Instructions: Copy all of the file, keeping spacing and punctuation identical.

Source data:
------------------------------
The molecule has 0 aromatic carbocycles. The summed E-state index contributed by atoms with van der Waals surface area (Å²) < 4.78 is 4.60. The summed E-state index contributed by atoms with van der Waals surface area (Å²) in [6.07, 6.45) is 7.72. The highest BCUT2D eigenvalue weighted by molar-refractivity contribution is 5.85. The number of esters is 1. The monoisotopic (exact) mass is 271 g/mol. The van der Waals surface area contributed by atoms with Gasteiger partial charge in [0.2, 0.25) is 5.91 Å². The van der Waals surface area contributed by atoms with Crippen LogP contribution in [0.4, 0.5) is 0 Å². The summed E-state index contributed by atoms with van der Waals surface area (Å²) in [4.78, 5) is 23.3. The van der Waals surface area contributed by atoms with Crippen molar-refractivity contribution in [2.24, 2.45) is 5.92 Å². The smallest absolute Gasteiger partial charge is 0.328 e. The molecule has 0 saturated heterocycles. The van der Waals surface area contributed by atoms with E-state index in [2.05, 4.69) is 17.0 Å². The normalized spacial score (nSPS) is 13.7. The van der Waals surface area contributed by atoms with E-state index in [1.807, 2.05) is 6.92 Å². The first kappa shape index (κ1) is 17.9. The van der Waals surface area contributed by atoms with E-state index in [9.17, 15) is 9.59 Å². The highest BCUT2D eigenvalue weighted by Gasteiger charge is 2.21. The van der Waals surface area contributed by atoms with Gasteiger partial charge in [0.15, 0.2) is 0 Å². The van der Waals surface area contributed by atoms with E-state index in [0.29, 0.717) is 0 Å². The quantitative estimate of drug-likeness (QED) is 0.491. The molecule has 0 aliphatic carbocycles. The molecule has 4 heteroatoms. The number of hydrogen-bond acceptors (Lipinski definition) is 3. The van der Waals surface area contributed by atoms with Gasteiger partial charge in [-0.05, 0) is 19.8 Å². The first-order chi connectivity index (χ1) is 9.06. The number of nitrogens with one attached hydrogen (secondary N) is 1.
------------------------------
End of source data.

The molecule has 0 aromatic carbocycles. The summed E-state index contributed by atoms with van der Waals surface area (Å²) < 4.78 is 4.60. The summed E-state index contributed by atoms with van der Waals surface area (Å²) in [6.07, 6.45) is 7.72. The highest BCUT2D eigenvalue weighted by molar-refractivity contribution is 5.85. The number of esters is 1. The monoisotopic (exact) mass is 271 g/mol. The van der Waals surface area contributed by atoms with Gasteiger partial charge in [0.2, 0.25) is 5.91 Å². The van der Waals surface area contributed by atoms with Crippen LogP contribution in [0.4, 0.5) is 0 Å². The summed E-state index contributed by atoms with van der Waals surface area (Å²) in [4.78, 5) is 23.3. The van der Waals surface area contributed by atoms with Crippen molar-refractivity contribution in [2.24, 2.45) is 5.92 Å². The smallest absolute Gasteiger partial charge is 0.328 e. The molecule has 0 saturated heterocycles. The van der Waals surface area contributed by atoms with E-state index in [2.05, 4.69) is 17.0 Å². The normalized spacial score (nSPS) is 13.7. The van der Waals surface area contributed by atoms with E-state index in [1.807, 2.05) is 6.92 Å². The first kappa shape index (κ1) is 17.9. The van der Waals surface area contributed by atoms with E-state index in [9.17, 15) is 9.59 Å². The highest BCUT2D eigenvalue weighted by Gasteiger charge is 2.21. The van der Waals surface area contributed by atoms with Gasteiger partial charge in [0.15, 0.2) is 0 Å². The van der Waals surface area contributed by atoms with E-state index in [0.29, 0.717) is 0 Å². The quantitative estimate of drug-likeness (QED) is 0.491. The molecule has 0 aliphatic carbocycles. The molecule has 4 heteroatoms. The number of hydrogen-bond acceptors (Lipinski definition) is 3. The van der Waals surface area contributed by atoms with Gasteiger partial charge in [-0.05, 0) is 19.8 Å². The first-order chi connectivity index (χ1) is 9.06. The number of nitrogens with one attached hydrogen (secondary N) is 1.